by Renee’ Collins

Rating: 4 (out of 5 Reels)

This film is something out of the normal Hollywood realm and honestly, that is why I wanted to see it.  Plus when I read  that the creators  filmed it over a period of five years, in twenty-five countries on five continents, and shot on 70mm film I was hooled, because I have a background in photography and visual arts.

This film doesn’t have any dialogue, narration, acting or plotline. Instead we get methodically chosen music to fit the mood of the scene.  SAMSARA transports the viewer into varied worlds of sacred grounds, disaster zones, industrial complexes, and natural wonders.  I was particularly struck by the images of thousands upon thousands of people worshiping in Mecca.  Most people don’t realize that Christianity is the major religion in this world, and it is amazing to see worship on such a grand scale.  Another scene that quite honestly disturbed me was a man sitting in a chair who then proceeds to apply layer upon layer of gray paste and other paint to his face.  He seemingly goes crazy before our eyes and I felt this scene was unwarranted and didn’t fit into the overall tone of the film.


While there are no special effects to speak of, there is majesty in scenes being composed and filmed on 70mm because everything is crisp and clear; spectacular.  Having a background in photography and visual arts, I appreciate seeing such beautiful scenery and attention to detail.  That being said, there are some somewhat disturbing and thought provoking scenes here as well, especially those done in disaster zones and industrial complexes.  Seeing hundreds of people processing chicken and other food products in China for the masses on a seemingly massive scale is eye opening.  I was worried they might show scenes of killing the chickens before being processed, but luckily they refrained.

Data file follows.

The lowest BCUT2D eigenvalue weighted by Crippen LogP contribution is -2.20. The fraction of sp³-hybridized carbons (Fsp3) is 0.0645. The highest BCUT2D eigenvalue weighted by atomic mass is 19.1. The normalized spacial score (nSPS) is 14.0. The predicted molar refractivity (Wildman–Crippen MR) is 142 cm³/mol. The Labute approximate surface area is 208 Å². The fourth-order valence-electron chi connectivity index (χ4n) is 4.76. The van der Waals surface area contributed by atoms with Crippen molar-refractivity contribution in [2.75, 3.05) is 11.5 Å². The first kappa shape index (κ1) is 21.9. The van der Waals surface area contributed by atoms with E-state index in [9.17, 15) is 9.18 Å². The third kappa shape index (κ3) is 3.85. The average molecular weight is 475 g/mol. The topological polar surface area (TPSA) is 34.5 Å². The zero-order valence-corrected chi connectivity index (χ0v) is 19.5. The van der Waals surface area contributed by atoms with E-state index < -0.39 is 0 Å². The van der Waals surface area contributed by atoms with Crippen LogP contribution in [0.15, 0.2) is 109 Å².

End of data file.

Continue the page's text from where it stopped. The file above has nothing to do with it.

All in all, I did enjoy this film and would recommend it to someone looking for a different kind of  movie experience, beyond the mind numbing dribble that Hollywood is known to produce.  This film, ultimately, gave me a renewed wonder for the world and a need to travel to more exotic locations.

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